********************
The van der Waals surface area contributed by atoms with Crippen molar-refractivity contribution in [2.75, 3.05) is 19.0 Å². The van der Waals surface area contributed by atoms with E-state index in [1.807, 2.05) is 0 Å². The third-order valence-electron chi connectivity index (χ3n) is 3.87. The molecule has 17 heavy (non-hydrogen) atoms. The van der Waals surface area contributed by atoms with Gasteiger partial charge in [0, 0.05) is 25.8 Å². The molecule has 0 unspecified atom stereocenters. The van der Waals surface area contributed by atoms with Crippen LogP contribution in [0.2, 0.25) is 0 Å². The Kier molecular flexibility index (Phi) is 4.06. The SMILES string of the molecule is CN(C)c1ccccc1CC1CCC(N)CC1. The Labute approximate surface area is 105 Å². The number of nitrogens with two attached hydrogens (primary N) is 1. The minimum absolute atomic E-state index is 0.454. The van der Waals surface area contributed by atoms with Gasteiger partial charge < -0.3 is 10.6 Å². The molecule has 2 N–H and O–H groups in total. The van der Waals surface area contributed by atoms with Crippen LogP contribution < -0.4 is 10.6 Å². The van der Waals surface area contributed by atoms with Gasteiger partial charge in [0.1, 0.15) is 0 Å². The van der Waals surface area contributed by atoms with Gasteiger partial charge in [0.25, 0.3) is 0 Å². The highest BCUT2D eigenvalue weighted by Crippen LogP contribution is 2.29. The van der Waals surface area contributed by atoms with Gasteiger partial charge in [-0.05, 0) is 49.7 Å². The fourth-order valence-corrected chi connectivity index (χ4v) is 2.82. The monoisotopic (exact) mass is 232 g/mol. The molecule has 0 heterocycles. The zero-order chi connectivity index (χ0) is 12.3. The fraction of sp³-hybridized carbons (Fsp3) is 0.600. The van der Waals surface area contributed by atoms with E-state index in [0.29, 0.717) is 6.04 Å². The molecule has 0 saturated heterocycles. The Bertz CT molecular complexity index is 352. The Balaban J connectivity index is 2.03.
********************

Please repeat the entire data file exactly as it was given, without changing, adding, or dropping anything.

The van der Waals surface area contributed by atoms with Crippen molar-refractivity contribution in [2.75, 3.05) is 19.0 Å². The van der Waals surface area contributed by atoms with E-state index in [1.807, 2.05) is 0 Å². The third-order valence-electron chi connectivity index (χ3n) is 3.87. The molecule has 17 heavy (non-hydrogen) atoms. The van der Waals surface area contributed by atoms with Gasteiger partial charge in [0, 0.05) is 25.8 Å². The molecule has 0 unspecified atom stereocenters. The van der Waals surface area contributed by atoms with Crippen LogP contribution in [0.2, 0.25) is 0 Å². The Kier molecular flexibility index (Phi) is 4.06. The SMILES string of the molecule is CN(C)c1ccccc1CC1CCC(N)CC1. The Labute approximate surface area is 105 Å². The number of nitrogens with two attached hydrogens (primary N) is 1. The minimum absolute atomic E-state index is 0.454. The van der Waals surface area contributed by atoms with Gasteiger partial charge < -0.3 is 10.6 Å². The molecule has 2 N–H and O–H groups in total. The van der Waals surface area contributed by atoms with Crippen LogP contribution < -0.4 is 10.6 Å². The van der Waals surface area contributed by atoms with Gasteiger partial charge in [0.1, 0.15) is 0 Å². The van der Waals surface area contributed by atoms with Gasteiger partial charge in [0.25, 0.3) is 0 Å². The highest BCUT2D eigenvalue weighted by Crippen LogP contribution is 2.29. The van der Waals surface area contributed by atoms with Gasteiger partial charge in [-0.05, 0) is 49.7 Å². The fourth-order valence-corrected chi connectivity index (χ4v) is 2.82. The monoisotopic (exact) mass is 232 g/mol. The molecule has 0 heterocycles. The zero-order chi connectivity index (χ0) is 12.3. The fraction of sp³-hybridized carbons (Fsp3) is 0.600. The van der Waals surface area contributed by atoms with E-state index in [0.29, 0.717) is 6.04 Å². The molecule has 0 saturated heterocycles. The Bertz CT molecular complexity index is 352. The Balaban J connectivity index is 2.03.